It took a Midtown fire caused by e-bike batteries, but action is finally moving toward controlling the hazardous, unlicensed vehicles. Senator Liz Krueger whose district takes in Roosevelt Island, starting in January, dived into waters no one touched before.
by David Stone
As e-bike, e-scooter and moped use grew rapidly in New York City, official diffidence alarmed many. To no avail. Unlicensed, uninsured two-wheelers raced through the streets, ignoring traffic safety laws with impunity.
People were injured or even killed as riders ran free, meeting the demands of New Yorkers eager for cheap food delivered fast.
Now, some efforts are underway to fix the hazards a lais·sez-faire approach created.
The Problem with E-Bike Batteries
The shortcomings in regulation that allowed six deaths by fire in 2022, so far, were slow to hit the mass media horizon. As we reported yesterday, the fires and loss of life from e-bike batteries were taken seriously only after one happened in Midtown Manhattan.
“When a piece of equipment has the potential to cause so much damage, we simply cannot have a wild west approach without any oversight,” Krueger said in a press release.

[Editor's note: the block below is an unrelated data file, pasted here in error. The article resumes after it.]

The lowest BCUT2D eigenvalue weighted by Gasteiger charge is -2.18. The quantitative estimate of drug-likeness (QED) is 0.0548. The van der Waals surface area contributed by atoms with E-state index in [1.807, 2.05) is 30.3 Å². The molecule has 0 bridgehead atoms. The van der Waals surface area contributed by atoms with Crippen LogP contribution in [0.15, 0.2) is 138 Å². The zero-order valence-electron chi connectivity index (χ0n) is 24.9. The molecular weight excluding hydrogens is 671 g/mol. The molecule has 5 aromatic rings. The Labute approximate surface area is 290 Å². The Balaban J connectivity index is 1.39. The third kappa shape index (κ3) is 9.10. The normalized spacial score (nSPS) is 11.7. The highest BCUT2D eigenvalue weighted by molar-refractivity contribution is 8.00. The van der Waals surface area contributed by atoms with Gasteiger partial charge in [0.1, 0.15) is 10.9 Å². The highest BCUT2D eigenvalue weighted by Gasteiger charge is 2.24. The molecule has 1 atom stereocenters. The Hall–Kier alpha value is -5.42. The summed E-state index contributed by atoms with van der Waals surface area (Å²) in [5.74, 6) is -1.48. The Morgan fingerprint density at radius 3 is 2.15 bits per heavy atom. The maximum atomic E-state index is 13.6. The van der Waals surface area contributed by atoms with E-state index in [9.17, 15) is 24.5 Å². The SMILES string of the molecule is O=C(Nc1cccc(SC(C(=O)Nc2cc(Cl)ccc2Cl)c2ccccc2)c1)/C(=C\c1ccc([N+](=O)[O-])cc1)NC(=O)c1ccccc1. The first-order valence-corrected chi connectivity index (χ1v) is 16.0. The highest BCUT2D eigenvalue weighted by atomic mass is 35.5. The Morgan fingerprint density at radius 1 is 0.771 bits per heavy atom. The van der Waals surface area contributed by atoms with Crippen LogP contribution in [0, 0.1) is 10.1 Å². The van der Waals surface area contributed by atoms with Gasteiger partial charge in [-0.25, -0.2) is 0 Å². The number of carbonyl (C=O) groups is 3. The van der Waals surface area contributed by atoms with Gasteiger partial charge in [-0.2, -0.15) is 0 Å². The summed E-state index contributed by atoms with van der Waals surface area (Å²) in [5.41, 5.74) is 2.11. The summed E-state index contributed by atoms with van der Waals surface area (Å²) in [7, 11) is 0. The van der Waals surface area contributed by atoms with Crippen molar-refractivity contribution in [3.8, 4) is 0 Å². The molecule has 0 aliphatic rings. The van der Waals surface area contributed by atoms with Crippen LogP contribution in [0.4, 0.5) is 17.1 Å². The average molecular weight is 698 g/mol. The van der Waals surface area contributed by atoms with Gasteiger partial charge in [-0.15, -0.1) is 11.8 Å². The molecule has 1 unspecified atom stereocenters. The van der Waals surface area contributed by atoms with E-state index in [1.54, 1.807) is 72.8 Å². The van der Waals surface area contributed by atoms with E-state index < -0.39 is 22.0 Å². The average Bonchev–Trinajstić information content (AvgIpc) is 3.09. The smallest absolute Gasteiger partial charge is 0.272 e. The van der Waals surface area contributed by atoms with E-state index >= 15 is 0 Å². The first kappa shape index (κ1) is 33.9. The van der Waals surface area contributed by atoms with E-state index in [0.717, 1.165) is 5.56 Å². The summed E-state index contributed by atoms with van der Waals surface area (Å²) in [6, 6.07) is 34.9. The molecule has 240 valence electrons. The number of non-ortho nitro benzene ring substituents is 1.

“Micromobility devices are here to stay, and their use is continuing to expand. So, we must act quickly to ensure they are used in a responsible way that doesn’t put other people at risk.”
To that end, Krueger introduced two bills in the State Senate. One bill prohibits the sale of e-bike batteries unless they are tested by a nationally recognized testing laboratory. The second prohibits the sale of reconditioned or second-use lithium-ion batteries.
But the Daily Barrage of Hazards on the Street Remains
Roosevelt Islander Anne Long, quoted in a WPIX article, says she sees e-bikes and e-scooters “[On the] sidewalk, a lot. A lot.”
This goes beyond limited concerns over e-bike batteries to broader daily risks that keep many, including seniors and the disabled, off the streets and sidewalks that are not safe.
Here on Roosevelt Island, the wild west Krueger mentions occurs daily. The free-for-all crosswalk and stop sign violations are worse because they often happen while public safety officers stand by.
Watch any crosswalk. The understanding among micromobility riders that they need not fear any enforcement is obvious. The majority race through without pause or concern for people and pets in marked crosswalks.
Is a Solution at Hand?
City Council Member Robert Holden introduced a bill that “requires that all two- or three-wheeled vehicles be registered, plated, and driven with a license, and, of course, insured.”
That’s exactly what should’ve become law when the powered two-wheelers became so much more active on the streets several years ago.
But it begs a question: if departments charged with enforcing the laws, like the Public Safety Department on Roosevelt Island, are not up to enforcing already existing laws, how will new laws make any difference?
The goodwill and advocacy of Krueger and Holden only go so far. Without motivated, committed professionals stepping up enforcement, what we have is just more paper shuffling around town.